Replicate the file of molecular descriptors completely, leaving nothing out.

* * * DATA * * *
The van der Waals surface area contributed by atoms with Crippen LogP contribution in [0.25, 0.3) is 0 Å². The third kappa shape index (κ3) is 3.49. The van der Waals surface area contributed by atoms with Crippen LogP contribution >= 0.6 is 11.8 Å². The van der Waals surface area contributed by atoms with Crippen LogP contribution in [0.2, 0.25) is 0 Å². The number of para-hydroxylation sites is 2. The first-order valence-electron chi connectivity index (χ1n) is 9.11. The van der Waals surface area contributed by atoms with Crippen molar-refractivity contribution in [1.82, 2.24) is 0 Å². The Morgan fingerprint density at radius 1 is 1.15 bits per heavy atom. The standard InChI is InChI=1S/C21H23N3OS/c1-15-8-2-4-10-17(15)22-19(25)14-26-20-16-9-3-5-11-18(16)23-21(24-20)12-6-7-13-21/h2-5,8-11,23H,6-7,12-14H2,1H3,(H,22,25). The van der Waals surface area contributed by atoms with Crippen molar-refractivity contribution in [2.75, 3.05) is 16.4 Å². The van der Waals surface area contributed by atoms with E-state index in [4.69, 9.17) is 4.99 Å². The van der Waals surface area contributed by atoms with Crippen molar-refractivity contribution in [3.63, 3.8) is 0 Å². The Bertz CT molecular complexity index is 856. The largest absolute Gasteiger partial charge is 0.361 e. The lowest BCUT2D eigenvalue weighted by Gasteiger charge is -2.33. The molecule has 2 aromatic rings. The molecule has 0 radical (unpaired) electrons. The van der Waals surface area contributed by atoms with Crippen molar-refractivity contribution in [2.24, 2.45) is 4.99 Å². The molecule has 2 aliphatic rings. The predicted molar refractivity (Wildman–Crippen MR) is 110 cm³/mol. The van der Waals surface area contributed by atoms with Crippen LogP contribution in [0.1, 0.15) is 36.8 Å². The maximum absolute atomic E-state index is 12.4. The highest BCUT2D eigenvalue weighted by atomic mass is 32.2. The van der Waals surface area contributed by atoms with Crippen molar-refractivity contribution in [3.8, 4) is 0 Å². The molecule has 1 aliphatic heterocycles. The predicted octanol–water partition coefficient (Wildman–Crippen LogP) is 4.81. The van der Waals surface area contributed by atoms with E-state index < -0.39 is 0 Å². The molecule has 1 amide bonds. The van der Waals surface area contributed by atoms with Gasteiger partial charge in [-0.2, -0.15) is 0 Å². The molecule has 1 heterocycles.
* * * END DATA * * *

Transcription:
The van der Waals surface area contributed by atoms with Crippen LogP contribution in [0.25, 0.3) is 0 Å². The third kappa shape index (κ3) is 3.49. The van der Waals surface area contributed by atoms with Crippen LogP contribution >= 0.6 is 11.8 Å². The van der Waals surface area contributed by atoms with Crippen LogP contribution in [0.2, 0.25) is 0 Å². The number of para-hydroxylation sites is 2. The first-order valence-electron chi connectivity index (χ1n) is 9.11. The van der Waals surface area contributed by atoms with Crippen molar-refractivity contribution in [1.82, 2.24) is 0 Å². The Morgan fingerprint density at radius 1 is 1.15 bits per heavy atom. The standard InChI is InChI=1S/C21H23N3OS/c1-15-8-2-4-10-17(15)22-19(25)14-26-20-16-9-3-5-11-18(16)23-21(24-20)12-6-7-13-21/h2-5,8-11,23H,6-7,12-14H2,1H3,(H,22,25). The van der Waals surface area contributed by atoms with Crippen molar-refractivity contribution in [2.75, 3.05) is 16.4 Å². The van der Waals surface area contributed by atoms with E-state index in [4.69, 9.17) is 4.99 Å². The van der Waals surface area contributed by atoms with Crippen molar-refractivity contribution in [3.63, 3.8) is 0 Å². The Bertz CT molecular complexity index is 856. The largest absolute Gasteiger partial charge is 0.361 e. The lowest BCUT2D eigenvalue weighted by Gasteiger charge is -2.33. The molecule has 2 aromatic rings. The molecule has 0 radical (unpaired) electrons. The van der Waals surface area contributed by atoms with Crippen molar-refractivity contribution in [2.24, 2.45) is 4.99 Å². The molecule has 2 aliphatic rings. The predicted molar refractivity (Wildman–Crippen MR) is 110 cm³/mol. The van der Waals surface area contributed by atoms with Crippen LogP contribution in [0.1, 0.15) is 36.8 Å². The maximum absolute atomic E-state index is 12.4. The highest BCUT2D eigenvalue weighted by atomic mass is 32.2. The van der Waals surface area contributed by atoms with Crippen molar-refractivity contribution in [3.8, 4) is 0 Å². The molecule has 1 aliphatic heterocycles. The predicted octanol–water partition coefficient (Wildman–Crippen LogP) is 4.81. The van der Waals surface area contributed by atoms with E-state index < -0.39 is 0 Å². The molecule has 1 amide bonds. The van der Waals surface area contributed by atoms with Gasteiger partial charge in [-0.2, -0.15) is 0 Å². The molecule has 1 heterocycles.